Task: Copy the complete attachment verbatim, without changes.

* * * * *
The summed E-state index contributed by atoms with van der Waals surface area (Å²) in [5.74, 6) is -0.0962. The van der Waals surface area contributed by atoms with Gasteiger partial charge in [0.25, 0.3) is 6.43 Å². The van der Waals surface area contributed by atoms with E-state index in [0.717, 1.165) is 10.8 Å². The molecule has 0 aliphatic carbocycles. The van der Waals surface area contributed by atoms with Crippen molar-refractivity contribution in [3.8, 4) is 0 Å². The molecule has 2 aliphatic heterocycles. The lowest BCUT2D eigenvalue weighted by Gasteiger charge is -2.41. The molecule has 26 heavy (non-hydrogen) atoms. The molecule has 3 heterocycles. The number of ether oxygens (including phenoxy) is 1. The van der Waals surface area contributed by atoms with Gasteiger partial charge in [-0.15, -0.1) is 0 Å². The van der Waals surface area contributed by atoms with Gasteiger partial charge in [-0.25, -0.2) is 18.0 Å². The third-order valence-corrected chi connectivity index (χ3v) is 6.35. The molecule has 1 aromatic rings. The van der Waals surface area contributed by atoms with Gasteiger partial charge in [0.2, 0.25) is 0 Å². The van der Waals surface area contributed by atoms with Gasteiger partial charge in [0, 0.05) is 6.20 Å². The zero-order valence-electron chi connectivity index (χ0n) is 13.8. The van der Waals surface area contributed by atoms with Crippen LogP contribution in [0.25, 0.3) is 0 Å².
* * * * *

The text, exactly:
The summed E-state index contributed by atoms with van der Waals surface area (Å²) in [5.74, 6) is -0.0962. The van der Waals surface area contributed by atoms with Gasteiger partial charge in [0.25, 0.3) is 6.43 Å². The van der Waals surface area contributed by atoms with E-state index in [0.717, 1.165) is 10.8 Å². The molecule has 0 aliphatic carbocycles. The van der Waals surface area contributed by atoms with Crippen molar-refractivity contribution in [3.8, 4) is 0 Å². The molecule has 2 aliphatic heterocycles. The lowest BCUT2D eigenvalue weighted by Gasteiger charge is -2.41. The molecule has 26 heavy (non-hydrogen) atoms. The molecule has 3 heterocycles. The number of ether oxygens (including phenoxy) is 1. The van der Waals surface area contributed by atoms with Gasteiger partial charge in [-0.15, -0.1) is 0 Å². The van der Waals surface area contributed by atoms with Gasteiger partial charge in [-0.25, -0.2) is 18.0 Å². The third-order valence-corrected chi connectivity index (χ3v) is 6.35. The molecule has 1 aromatic rings. The van der Waals surface area contributed by atoms with Gasteiger partial charge in [0.2, 0.25) is 0 Å². The van der Waals surface area contributed by atoms with Gasteiger partial charge in [0, 0.05) is 6.20 Å². The zero-order valence-electron chi connectivity index (χ0n) is 13.8. The van der Waals surface area contributed by atoms with Crippen LogP contribution in [0.25, 0.3) is 0 Å².